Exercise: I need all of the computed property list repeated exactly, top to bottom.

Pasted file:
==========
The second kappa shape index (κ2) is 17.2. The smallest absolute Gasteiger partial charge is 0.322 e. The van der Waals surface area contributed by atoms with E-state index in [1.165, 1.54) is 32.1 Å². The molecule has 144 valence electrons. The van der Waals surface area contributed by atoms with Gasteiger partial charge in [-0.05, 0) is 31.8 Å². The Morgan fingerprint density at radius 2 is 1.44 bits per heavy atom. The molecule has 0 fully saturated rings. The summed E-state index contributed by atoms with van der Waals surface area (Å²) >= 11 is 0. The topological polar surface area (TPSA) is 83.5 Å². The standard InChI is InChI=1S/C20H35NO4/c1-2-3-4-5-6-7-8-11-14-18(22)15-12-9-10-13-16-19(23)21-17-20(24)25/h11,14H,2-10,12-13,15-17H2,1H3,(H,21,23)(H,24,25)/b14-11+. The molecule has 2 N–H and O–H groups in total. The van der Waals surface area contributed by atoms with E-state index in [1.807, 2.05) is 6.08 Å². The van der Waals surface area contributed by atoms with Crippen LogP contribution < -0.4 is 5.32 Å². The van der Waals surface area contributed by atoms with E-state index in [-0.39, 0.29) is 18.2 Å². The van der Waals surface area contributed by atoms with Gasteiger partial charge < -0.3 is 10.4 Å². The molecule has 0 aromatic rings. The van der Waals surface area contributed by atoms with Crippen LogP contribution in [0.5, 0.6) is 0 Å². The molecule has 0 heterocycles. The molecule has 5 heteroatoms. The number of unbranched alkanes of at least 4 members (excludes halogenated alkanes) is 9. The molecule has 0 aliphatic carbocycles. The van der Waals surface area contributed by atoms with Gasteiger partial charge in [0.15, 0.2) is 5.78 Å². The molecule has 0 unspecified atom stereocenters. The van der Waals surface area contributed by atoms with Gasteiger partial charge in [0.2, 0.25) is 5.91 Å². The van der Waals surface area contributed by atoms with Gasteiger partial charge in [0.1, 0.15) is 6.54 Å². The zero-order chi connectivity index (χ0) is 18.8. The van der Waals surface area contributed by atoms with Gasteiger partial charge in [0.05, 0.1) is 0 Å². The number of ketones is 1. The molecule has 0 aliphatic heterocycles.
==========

The second kappa shape index (κ2) is 17.2. The smallest absolute Gasteiger partial charge is 0.322 e. The van der Waals surface area contributed by atoms with E-state index in [1.165, 1.54) is 32.1 Å². The molecule has 144 valence electrons. The van der Waals surface area contributed by atoms with Gasteiger partial charge in [-0.05, 0) is 31.8 Å². The Morgan fingerprint density at radius 2 is 1.44 bits per heavy atom. The molecule has 0 fully saturated rings. The summed E-state index contributed by atoms with van der Waals surface area (Å²) >= 11 is 0. The topological polar surface area (TPSA) is 83.5 Å². The standard InChI is InChI=1S/C20H35NO4/c1-2-3-4-5-6-7-8-11-14-18(22)15-12-9-10-13-16-19(23)21-17-20(24)25/h11,14H,2-10,12-13,15-17H2,1H3,(H,21,23)(H,24,25)/b14-11+. The molecule has 2 N–H and O–H groups in total. The van der Waals surface area contributed by atoms with E-state index in [1.807, 2.05) is 6.08 Å². The van der Waals surface area contributed by atoms with Crippen LogP contribution < -0.4 is 5.32 Å². The van der Waals surface area contributed by atoms with E-state index in [-0.39, 0.29) is 18.2 Å². The van der Waals surface area contributed by atoms with Gasteiger partial charge < -0.3 is 10.4 Å². The molecule has 0 aromatic rings. The van der Waals surface area contributed by atoms with Crippen LogP contribution in [0.5, 0.6) is 0 Å². The molecule has 0 heterocycles. The molecule has 5 heteroatoms. The number of unbranched alkanes of at least 4 members (excludes halogenated alkanes) is 9. The molecule has 0 aliphatic carbocycles. The van der Waals surface area contributed by atoms with Gasteiger partial charge in [0.15, 0.2) is 5.78 Å². The molecule has 0 unspecified atom stereocenters. The van der Waals surface area contributed by atoms with Gasteiger partial charge in [0.2, 0.25) is 5.91 Å². The van der Waals surface area contributed by atoms with Gasteiger partial charge in [0.1, 0.15) is 6.54 Å². The zero-order chi connectivity index (χ0) is 18.8. The van der Waals surface area contributed by atoms with Gasteiger partial charge in [0.05, 0.1) is 0 Å². The number of ketones is 1. The molecule has 0 aliphatic heterocycles.